Finally Buck snapped out of it and left. A few drops of rain spotted his windshield as he drove out of the cemetery and it was coming down steadily when he got back to the newsroom. He went straight to his desk without looking to right or left and got on the phone.
A.L Herbert, Calhoun’s piece of paper said. The desk sergeant told Buck that Herbert was a downtown beat cop on the night shift. Herbert called back from his home phone while Buck was making other calls, and he stopped to take it.
“I was walking down Broad Street in front of the Modjeska Theater,” Herbert said. “Simpson came up to me out of the dark and said he was sick. He was drunk, too. Holding onto me and trying to hold himself up. Not a big guy, maybe five feet eight, one-fifty. Had all his hair, sandy colored. Kind of a crew cut.”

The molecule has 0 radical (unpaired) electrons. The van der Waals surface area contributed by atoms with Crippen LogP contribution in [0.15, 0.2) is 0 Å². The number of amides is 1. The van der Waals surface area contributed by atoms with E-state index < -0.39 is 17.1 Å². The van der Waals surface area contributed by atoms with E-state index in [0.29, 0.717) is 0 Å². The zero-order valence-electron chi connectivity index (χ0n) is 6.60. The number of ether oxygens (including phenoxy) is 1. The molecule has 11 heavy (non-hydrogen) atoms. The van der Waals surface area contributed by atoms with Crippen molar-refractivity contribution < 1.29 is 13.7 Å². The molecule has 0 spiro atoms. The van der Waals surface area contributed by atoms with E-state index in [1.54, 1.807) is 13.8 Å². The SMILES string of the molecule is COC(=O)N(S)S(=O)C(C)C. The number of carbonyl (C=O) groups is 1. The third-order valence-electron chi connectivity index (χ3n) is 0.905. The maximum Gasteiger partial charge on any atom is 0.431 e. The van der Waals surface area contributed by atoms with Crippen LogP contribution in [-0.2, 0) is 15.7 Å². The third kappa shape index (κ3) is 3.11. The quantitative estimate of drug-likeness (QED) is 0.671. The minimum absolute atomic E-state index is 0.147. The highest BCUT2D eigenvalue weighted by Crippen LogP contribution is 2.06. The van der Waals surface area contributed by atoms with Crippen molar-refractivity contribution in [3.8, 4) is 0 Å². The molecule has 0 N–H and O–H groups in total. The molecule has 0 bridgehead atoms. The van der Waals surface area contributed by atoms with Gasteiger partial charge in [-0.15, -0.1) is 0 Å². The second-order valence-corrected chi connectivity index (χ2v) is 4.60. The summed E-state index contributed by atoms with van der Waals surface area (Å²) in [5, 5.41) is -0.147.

“Color of eyes?”
The cop snorted. “Bloodshot.”
“Drunk, huh? The information I had said brown and brown.”
“Close enough,” the cop said. “He was soused all right. He said he was hitchhiking through town and that he had a heart condition, so I called the wagon. He didn’t seem like a bad sort. Just down and out.”
Buck wrote down the time of the contact: 2:23 a.m.
“Anything else you remember about him?”
“I asked him where he lived while we waited for the wagon. He said in Augusta, that he’d been working at a filling station over on Reynolds.”
“Mention which station?”
“Nope. I checked it out, too. None of those stations remember him. Probably just used a restroom over there and thought of it when I asked him, worried about a vag beef. Not that we bother about that anymore, if they’re just drifting through. Then just before I put him in the wagon, he said he’d been living here for 22 years.”